Free-ranging snakes representing dozens of species from around the world are discovered in the United States in any given year, usually as a result of escapees or releases from the pet trade, but most of these don't appear to have established a reproductive population.
Any animal can be problematic when released in places where it is not native. For example, the brown tree snake was introduced to the American island of Guam shortly after World War II; it has decimated the native birds, mammals and lizards of Guam, such that only a few small species remain. Guam has now lost 10 of its 12 native forest birds, most of its bats, and about half of its native lizards. Burmese pythons introduction to Florida have been linked to severe mammal declines in Everglades National Park.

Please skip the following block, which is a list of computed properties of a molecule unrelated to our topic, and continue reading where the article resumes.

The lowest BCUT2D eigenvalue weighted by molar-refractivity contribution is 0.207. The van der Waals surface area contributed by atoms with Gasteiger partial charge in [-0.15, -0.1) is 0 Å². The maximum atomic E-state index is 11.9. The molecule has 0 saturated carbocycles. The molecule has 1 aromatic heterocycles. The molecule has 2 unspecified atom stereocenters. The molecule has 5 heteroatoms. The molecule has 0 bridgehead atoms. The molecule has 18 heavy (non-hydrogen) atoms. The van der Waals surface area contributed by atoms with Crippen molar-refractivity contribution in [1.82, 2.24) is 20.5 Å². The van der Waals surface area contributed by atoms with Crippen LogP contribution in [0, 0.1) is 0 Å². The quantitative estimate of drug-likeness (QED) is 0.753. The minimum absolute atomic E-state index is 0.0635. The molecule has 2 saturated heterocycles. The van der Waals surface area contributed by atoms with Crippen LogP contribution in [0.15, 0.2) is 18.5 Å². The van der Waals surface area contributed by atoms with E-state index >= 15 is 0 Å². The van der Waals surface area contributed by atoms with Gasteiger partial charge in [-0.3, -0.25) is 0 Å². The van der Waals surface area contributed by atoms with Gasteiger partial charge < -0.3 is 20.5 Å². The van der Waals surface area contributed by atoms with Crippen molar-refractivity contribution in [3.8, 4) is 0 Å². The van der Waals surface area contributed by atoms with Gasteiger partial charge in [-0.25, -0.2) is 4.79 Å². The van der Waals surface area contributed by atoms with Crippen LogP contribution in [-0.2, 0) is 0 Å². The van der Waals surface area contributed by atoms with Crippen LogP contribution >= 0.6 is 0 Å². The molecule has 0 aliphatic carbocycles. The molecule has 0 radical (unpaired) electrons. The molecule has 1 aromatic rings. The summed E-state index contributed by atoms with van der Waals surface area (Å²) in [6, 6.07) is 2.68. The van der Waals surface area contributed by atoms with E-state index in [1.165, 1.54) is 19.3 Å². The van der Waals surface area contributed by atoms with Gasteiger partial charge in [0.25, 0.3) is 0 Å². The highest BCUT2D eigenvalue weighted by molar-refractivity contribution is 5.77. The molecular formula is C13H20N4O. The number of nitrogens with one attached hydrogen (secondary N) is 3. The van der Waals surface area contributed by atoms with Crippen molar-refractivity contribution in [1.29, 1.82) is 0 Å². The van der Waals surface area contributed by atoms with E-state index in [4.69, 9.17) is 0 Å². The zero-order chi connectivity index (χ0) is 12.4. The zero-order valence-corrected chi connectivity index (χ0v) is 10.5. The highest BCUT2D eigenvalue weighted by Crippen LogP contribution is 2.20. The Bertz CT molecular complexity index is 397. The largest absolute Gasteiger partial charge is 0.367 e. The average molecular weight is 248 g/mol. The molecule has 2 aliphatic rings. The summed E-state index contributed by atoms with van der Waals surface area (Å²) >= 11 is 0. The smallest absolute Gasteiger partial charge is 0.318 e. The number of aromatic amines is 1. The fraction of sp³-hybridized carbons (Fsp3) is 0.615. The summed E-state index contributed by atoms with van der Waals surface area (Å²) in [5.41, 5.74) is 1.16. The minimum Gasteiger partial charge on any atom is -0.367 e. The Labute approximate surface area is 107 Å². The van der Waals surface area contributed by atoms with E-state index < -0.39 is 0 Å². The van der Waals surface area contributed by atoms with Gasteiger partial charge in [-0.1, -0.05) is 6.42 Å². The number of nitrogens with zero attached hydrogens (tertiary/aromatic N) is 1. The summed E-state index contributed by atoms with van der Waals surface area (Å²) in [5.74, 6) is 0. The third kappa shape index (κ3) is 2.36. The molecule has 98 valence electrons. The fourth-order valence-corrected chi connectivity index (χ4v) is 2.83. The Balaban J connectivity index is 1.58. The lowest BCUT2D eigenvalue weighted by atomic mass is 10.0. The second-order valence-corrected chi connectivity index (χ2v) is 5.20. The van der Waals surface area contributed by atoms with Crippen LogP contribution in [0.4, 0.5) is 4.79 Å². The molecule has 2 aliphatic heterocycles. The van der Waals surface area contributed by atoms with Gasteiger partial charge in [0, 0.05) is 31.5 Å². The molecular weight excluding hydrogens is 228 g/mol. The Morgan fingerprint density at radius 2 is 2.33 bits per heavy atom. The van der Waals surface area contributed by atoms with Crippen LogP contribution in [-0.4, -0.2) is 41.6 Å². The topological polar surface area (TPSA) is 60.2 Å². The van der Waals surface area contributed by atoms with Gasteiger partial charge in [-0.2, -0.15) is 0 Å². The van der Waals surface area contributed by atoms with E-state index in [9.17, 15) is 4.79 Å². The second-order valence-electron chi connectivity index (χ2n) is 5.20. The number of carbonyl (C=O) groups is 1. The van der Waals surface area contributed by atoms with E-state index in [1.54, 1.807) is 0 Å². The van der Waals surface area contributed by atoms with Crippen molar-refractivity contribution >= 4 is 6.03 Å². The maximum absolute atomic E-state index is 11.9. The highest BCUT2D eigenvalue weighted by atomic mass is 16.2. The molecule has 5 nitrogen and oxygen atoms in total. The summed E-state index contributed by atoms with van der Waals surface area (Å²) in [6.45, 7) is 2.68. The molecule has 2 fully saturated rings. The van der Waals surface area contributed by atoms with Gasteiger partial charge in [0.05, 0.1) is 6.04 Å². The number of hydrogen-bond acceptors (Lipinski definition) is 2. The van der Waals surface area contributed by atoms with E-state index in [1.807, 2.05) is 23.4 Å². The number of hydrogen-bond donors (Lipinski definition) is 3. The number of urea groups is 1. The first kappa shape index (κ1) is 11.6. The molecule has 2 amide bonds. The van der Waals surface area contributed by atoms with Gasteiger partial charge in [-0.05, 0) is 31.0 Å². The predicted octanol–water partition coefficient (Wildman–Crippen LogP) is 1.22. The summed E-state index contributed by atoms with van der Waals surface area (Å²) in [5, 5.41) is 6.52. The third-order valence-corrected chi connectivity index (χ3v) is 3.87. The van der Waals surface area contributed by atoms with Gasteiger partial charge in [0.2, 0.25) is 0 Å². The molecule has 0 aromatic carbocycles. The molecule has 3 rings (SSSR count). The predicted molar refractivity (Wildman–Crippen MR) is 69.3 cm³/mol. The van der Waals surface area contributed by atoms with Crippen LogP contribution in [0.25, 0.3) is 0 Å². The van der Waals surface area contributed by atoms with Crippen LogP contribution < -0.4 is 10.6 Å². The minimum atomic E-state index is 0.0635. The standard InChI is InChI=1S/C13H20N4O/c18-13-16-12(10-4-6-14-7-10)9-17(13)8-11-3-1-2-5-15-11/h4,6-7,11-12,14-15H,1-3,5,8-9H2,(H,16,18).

None of these snakes pose more than minimal risk to human safety. Human fatalities from non-venomous snakes in the wild are very rare, probably only a few per year worldwide. All known fatalities in the United States are from captive snakes. Predatory attacks by invasive pythons are a possibility, though the rarity of such attacks suggests that they are highly unlikely.
Learn more: USGS Invasive Animals